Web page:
Author Brandon Daily burst onto the scene in 2014 with his debut novel A Murder Country, which was met with critical acclaim and won him the Silver Medal for Georgia Author of the Year—First Novel. Any doubts that he would succumb to the dreaded sophomore slump were quickly laid to rest with the release of The Valley.
Set in the Appalachian Mountains, The Valley is nothing short of masterful in the way it uses five central characters to delve deeply into the dark, often insidious nature of what it’s like for the residents of Corvin Valley trying to make their way in an all too often harsh and chaotic world.
Through the eyes and lives of teenagers Graham and Quinn, who are experiencing their first love, Sheriff Leighton and Father Northrup, the town’s secular and spiritual bookends, and music teacher Adeline, a woman desperately searching for peace that seems forever just out of grasp, the town of Corvin Valley is brought to life in an exquisitely structured narrative.
Alternating between snippets that look in on each of the characters in present day, Daily slowly unspools the threads that are holding each to the valley as well as to one another, often in ways they are not even consciously aware of. Daily adds even more depth to the unspooling by weaving in flashbacks to events that have occurred in Corvin Valley through the years, events that have shaped who these characters have become, the impact of which may be impossible to outrun.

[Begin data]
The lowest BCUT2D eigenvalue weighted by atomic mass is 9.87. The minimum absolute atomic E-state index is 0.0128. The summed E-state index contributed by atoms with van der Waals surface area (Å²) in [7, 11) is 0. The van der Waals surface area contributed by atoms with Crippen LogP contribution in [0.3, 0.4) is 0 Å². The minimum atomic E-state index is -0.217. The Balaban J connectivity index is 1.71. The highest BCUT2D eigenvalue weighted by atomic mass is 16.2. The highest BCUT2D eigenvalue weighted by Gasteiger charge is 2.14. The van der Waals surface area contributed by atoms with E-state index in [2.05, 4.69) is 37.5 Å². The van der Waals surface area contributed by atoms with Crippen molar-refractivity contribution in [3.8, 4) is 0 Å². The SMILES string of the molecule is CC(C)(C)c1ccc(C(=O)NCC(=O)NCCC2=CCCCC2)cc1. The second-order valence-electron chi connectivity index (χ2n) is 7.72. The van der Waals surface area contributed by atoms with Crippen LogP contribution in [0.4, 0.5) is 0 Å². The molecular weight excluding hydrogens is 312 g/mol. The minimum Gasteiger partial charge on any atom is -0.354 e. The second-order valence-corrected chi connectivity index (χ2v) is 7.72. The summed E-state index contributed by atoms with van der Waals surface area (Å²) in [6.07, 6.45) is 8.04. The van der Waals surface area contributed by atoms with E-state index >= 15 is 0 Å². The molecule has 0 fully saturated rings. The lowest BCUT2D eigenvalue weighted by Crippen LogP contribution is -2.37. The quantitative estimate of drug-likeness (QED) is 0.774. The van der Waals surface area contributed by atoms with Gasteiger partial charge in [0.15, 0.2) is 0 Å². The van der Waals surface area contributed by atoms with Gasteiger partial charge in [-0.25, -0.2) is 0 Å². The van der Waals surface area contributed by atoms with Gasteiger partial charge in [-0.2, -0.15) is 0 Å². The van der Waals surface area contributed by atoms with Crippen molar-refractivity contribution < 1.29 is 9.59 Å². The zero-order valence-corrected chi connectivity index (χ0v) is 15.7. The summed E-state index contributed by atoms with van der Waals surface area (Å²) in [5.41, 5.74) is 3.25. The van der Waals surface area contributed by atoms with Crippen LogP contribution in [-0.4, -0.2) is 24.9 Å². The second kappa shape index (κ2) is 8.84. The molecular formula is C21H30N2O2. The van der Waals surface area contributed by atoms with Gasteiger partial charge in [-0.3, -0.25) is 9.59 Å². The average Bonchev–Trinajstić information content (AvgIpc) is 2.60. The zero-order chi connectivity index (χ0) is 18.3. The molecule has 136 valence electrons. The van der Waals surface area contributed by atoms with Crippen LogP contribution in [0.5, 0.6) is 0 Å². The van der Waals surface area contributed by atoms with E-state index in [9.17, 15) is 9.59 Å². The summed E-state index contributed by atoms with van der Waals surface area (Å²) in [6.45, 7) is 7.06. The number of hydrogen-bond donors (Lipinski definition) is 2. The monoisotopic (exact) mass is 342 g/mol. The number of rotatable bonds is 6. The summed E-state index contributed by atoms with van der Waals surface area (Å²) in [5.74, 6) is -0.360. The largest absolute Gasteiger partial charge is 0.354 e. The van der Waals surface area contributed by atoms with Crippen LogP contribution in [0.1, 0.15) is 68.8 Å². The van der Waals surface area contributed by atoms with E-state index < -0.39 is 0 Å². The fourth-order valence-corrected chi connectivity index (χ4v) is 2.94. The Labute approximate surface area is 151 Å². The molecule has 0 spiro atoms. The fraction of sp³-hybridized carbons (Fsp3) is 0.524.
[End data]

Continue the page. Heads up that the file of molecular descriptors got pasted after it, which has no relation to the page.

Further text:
Two of the flashback sequences in particular provide the narrative heart and soul of The Valley. One, involving Adeline’s younger brother, Samuel—a boy who we would now know to be severely autistic, but at the time was just looked at as dim—serves as the deep-rooted example of how secrets from our past and guilt can weigh upon a person, forever coloring the way they look at the world and their ability to find peace in it.
The other involves a woman named Henrietta Slang, the woman who taught young Adeline to play piano. Though not a center-stage character, it was Henrietta’s story that impacted me—haunted me, would be fair to say—in a way I will not soon shake. The events surrounding Henrietta, a widowed black woman in the segregated South who dares fall in love with a white man, act as the conscience of The Valley, making a profound impact on the boy who grows up to be Sheriff Leighton.
Writing with a confidence it usually takes authors numerous books to achieve, if ever, Daily never once rushes things in this achingly elegant examination of lives where things may not be destined to turn out happily ever after, but where people still have the fortitude to strive for more in a world stacked against them.
The Valley is available from Knox Robinson Publishing.